Former flight attendant Melody Lilliston can deliver even grim news with a sweet voice, a calm manner, and a smile that makes everything seem OK. That comes in handy in her new job–a Fort Lauderdale Police Department public safety aide — PSA for short, says the Miami Herald. She is one of about 40 in Fort Lauderdale and hundreds around South Florida.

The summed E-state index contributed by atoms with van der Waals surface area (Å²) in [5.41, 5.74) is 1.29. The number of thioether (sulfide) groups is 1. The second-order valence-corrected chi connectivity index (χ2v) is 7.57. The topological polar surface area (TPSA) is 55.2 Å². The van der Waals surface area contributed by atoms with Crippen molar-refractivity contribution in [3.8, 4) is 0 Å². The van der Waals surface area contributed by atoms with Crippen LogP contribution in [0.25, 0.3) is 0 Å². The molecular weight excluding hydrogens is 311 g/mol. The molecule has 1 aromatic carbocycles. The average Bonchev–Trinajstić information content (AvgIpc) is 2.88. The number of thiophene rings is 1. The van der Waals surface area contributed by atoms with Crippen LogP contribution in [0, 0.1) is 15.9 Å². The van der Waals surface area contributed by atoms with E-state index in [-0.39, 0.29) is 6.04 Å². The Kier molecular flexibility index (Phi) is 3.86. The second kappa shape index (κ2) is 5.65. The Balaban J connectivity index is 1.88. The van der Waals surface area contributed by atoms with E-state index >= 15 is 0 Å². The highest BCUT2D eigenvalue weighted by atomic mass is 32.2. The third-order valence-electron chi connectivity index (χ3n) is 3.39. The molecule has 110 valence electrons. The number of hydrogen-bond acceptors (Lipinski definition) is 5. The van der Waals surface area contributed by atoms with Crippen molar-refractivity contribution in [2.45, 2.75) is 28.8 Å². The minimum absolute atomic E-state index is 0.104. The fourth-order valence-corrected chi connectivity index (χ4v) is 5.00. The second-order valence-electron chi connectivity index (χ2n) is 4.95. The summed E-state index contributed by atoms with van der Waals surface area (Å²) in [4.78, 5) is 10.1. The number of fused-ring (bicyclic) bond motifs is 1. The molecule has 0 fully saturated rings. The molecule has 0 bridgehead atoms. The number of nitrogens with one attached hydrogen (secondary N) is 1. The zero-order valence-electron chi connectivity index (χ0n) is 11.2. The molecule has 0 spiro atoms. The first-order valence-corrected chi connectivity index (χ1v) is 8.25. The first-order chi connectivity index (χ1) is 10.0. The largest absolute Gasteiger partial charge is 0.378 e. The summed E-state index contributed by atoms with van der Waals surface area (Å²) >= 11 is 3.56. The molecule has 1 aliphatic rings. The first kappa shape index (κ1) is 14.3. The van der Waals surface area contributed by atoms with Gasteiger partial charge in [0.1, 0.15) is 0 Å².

PSAs don’t get much attention. They are not sworn officers, and cannot carry firearms. They aren’t tracked by state law-enforcement regulators, and in some cities they go by different names, such as public service aides or community service aides. No matter what they are called, they are the ones who take care of the little things — the minor car crashes, the missing wallets, and the stolen bicycles — that make up so many calls to police. For some, being a PSA is a steppingstone into a law-enforcement career. Others come into it as a second career and stay for years. ”They’re the grunts,” said Tom Hood, director of training at Miami Dade College’s School of Justice. “They’re handling a lot of the grunt work that a lot of cops don’t want to do. But they serve a very valuable purpose.”